In order to absolve a soldier from complicity in these acts, one would have to be willing to believe they are ignorant or cowed. One would have to enact the "Nuremburg" defense and claim that these men were simply following orders. A defense which has long been proven as specious on its face because we have already determined that soldiers should and could exercise their own morality and judgement and disobey "illegal" orders. Even if that soldier feared retribution such as being placed in the stockade or tried for insubordination, we as a society have already determined that it is better to suffer such fate than to participate in "illegal" acts. The military actually spends quite some time on building the moral character of their soldiers by discussing ethics, illegal orders, the right to disobey them and proper actions to take. This occurs at boot camp and throughout other training. Officers in particular, during OCS, are provided additional training. So, it is not that any soldier does not know his responsibility.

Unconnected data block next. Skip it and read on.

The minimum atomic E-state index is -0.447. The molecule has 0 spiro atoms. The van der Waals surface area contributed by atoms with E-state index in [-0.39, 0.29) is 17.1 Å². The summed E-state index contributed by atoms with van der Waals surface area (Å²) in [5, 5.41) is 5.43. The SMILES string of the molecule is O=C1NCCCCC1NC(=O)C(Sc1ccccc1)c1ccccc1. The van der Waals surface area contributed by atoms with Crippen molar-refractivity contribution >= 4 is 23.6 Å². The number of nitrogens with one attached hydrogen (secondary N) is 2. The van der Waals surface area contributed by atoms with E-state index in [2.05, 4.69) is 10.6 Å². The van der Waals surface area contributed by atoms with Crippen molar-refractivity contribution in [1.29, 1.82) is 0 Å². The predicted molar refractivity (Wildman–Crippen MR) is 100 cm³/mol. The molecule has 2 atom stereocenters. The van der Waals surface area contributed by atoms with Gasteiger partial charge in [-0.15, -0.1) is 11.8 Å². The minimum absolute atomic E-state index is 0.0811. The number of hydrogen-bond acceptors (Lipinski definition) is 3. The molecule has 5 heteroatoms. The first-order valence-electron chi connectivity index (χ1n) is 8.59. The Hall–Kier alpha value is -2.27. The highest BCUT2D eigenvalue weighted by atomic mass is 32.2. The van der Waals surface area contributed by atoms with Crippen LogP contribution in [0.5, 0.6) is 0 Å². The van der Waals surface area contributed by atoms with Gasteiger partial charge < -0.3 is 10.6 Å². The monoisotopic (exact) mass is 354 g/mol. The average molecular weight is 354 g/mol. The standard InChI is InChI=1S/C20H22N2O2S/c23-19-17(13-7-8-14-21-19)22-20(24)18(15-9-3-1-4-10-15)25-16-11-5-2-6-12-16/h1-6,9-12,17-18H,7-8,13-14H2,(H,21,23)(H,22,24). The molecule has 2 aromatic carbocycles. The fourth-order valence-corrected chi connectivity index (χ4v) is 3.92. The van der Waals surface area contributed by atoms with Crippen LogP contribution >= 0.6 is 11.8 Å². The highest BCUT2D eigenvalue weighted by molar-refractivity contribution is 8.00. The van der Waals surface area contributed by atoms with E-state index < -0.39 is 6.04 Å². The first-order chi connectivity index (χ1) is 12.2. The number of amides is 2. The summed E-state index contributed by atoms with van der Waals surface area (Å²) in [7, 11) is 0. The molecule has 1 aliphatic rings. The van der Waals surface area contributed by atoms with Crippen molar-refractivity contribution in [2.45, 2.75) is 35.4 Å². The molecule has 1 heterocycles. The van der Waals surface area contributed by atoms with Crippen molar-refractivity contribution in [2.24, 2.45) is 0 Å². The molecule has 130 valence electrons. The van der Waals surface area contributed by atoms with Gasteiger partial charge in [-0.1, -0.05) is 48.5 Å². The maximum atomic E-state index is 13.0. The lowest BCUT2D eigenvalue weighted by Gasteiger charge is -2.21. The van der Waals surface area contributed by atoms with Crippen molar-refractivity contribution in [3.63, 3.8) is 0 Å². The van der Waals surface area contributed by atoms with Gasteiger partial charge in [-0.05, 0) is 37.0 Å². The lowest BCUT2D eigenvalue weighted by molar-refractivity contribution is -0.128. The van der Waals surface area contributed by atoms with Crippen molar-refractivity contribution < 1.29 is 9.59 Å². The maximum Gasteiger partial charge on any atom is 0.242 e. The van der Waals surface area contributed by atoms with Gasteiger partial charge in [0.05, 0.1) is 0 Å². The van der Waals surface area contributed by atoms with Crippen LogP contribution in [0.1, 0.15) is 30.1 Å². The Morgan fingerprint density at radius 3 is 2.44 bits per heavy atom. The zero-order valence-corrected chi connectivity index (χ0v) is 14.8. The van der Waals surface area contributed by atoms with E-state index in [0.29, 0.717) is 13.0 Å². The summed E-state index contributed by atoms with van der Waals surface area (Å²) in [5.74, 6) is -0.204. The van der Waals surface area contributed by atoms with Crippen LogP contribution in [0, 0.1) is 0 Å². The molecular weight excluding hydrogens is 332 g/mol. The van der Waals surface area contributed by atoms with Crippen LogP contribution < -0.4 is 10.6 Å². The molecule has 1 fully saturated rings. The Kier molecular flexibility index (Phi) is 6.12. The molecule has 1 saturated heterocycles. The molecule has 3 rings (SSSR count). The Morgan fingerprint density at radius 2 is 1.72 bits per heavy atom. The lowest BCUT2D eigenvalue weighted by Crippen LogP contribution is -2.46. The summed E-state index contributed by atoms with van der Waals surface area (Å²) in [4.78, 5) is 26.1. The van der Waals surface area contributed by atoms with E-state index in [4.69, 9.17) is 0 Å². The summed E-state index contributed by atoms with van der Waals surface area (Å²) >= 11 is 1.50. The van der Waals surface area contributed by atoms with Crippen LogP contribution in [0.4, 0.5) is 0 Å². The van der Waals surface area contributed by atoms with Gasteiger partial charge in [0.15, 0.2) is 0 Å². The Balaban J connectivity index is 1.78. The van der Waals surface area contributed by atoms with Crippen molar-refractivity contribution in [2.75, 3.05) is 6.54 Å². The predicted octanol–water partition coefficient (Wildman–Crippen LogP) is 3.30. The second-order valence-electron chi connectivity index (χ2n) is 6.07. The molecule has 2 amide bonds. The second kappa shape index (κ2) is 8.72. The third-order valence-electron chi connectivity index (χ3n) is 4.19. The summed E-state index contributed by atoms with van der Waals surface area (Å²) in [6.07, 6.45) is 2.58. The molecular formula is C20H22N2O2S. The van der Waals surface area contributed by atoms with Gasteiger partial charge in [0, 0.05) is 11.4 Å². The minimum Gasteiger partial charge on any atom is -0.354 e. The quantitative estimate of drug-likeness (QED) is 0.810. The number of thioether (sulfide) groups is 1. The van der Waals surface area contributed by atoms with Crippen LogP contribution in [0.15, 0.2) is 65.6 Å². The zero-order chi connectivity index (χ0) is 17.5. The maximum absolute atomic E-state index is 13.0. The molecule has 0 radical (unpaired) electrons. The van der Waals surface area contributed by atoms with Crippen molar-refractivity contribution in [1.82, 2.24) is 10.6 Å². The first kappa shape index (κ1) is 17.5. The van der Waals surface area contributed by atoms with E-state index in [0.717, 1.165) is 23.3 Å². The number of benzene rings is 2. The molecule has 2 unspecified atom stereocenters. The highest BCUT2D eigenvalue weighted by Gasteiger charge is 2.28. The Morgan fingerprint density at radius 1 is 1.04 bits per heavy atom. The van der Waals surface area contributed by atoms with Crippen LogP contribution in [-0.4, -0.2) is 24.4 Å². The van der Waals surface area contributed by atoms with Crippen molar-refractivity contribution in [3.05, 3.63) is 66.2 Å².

But, it appears that very few, if any, soldiers did not disobey their orders. In fact, for the WP argument to be true, tens of thousands of soldiers, from the grunt on the front line to the artillary units to the command support units, to communications to the supply and logistics forces delivering the weapons and ammunition to the line untis, to the mess units that provide food and water, and on and on and on, would have to have been complicit in the act.